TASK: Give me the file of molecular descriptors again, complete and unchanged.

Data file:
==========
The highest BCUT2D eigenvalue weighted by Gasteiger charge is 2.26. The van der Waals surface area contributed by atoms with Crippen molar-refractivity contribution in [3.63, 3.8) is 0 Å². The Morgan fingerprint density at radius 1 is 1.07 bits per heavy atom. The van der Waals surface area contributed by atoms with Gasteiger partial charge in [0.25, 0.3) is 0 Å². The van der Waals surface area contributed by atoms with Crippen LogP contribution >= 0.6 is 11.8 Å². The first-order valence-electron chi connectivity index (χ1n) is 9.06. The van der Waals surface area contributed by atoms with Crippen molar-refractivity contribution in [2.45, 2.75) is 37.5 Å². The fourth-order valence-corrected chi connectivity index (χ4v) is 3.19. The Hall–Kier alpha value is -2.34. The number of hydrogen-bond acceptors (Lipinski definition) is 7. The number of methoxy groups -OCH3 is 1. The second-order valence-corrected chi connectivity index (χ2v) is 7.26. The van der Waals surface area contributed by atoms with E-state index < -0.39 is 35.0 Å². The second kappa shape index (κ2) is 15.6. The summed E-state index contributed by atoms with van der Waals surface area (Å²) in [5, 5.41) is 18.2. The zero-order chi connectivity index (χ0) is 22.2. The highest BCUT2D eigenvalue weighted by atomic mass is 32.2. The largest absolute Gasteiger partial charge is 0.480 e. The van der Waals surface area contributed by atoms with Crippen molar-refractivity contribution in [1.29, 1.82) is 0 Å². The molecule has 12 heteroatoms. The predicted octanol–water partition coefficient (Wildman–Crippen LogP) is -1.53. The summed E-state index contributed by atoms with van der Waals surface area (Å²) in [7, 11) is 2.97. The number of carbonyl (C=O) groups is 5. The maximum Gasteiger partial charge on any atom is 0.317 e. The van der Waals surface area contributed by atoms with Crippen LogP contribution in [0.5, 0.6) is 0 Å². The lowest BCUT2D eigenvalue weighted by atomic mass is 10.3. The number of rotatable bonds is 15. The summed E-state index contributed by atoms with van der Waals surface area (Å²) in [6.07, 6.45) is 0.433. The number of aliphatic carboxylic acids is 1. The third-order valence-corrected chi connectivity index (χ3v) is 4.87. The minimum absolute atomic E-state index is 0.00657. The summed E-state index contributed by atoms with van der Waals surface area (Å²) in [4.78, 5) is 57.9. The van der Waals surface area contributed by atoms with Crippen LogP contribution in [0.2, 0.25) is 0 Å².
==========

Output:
The highest BCUT2D eigenvalue weighted by Gasteiger charge is 2.26. The van der Waals surface area contributed by atoms with Crippen molar-refractivity contribution in [3.63, 3.8) is 0 Å². The Morgan fingerprint density at radius 1 is 1.07 bits per heavy atom. The van der Waals surface area contributed by atoms with Gasteiger partial charge in [0.25, 0.3) is 0 Å². The van der Waals surface area contributed by atoms with Crippen LogP contribution >= 0.6 is 11.8 Å². The first-order valence-electron chi connectivity index (χ1n) is 9.06. The van der Waals surface area contributed by atoms with Crippen molar-refractivity contribution in [2.45, 2.75) is 37.5 Å². The fourth-order valence-corrected chi connectivity index (χ4v) is 3.19. The Hall–Kier alpha value is -2.34. The number of hydrogen-bond acceptors (Lipinski definition) is 7. The number of methoxy groups -OCH3 is 1. The second-order valence-corrected chi connectivity index (χ2v) is 7.26. The van der Waals surface area contributed by atoms with E-state index < -0.39 is 35.0 Å². The second kappa shape index (κ2) is 15.6. The summed E-state index contributed by atoms with van der Waals surface area (Å²) in [5, 5.41) is 18.2. The zero-order chi connectivity index (χ0) is 22.2. The highest BCUT2D eigenvalue weighted by atomic mass is 32.2. The largest absolute Gasteiger partial charge is 0.480 e. The van der Waals surface area contributed by atoms with Crippen molar-refractivity contribution in [1.29, 1.82) is 0 Å². The molecule has 12 heteroatoms. The predicted octanol–water partition coefficient (Wildman–Crippen LogP) is -1.53. The summed E-state index contributed by atoms with van der Waals surface area (Å²) in [7, 11) is 2.97. The number of carbonyl (C=O) groups is 5. The maximum Gasteiger partial charge on any atom is 0.317 e. The van der Waals surface area contributed by atoms with Crippen LogP contribution in [0.5, 0.6) is 0 Å². The lowest BCUT2D eigenvalue weighted by atomic mass is 10.3. The number of rotatable bonds is 15. The summed E-state index contributed by atoms with van der Waals surface area (Å²) in [6.07, 6.45) is 0.433. The number of aliphatic carboxylic acids is 1. The third-order valence-corrected chi connectivity index (χ3v) is 4.87. The minimum absolute atomic E-state index is 0.00657. The summed E-state index contributed by atoms with van der Waals surface area (Å²) in [4.78, 5) is 57.9. The van der Waals surface area contributed by atoms with Crippen LogP contribution in [0.2, 0.25) is 0 Å².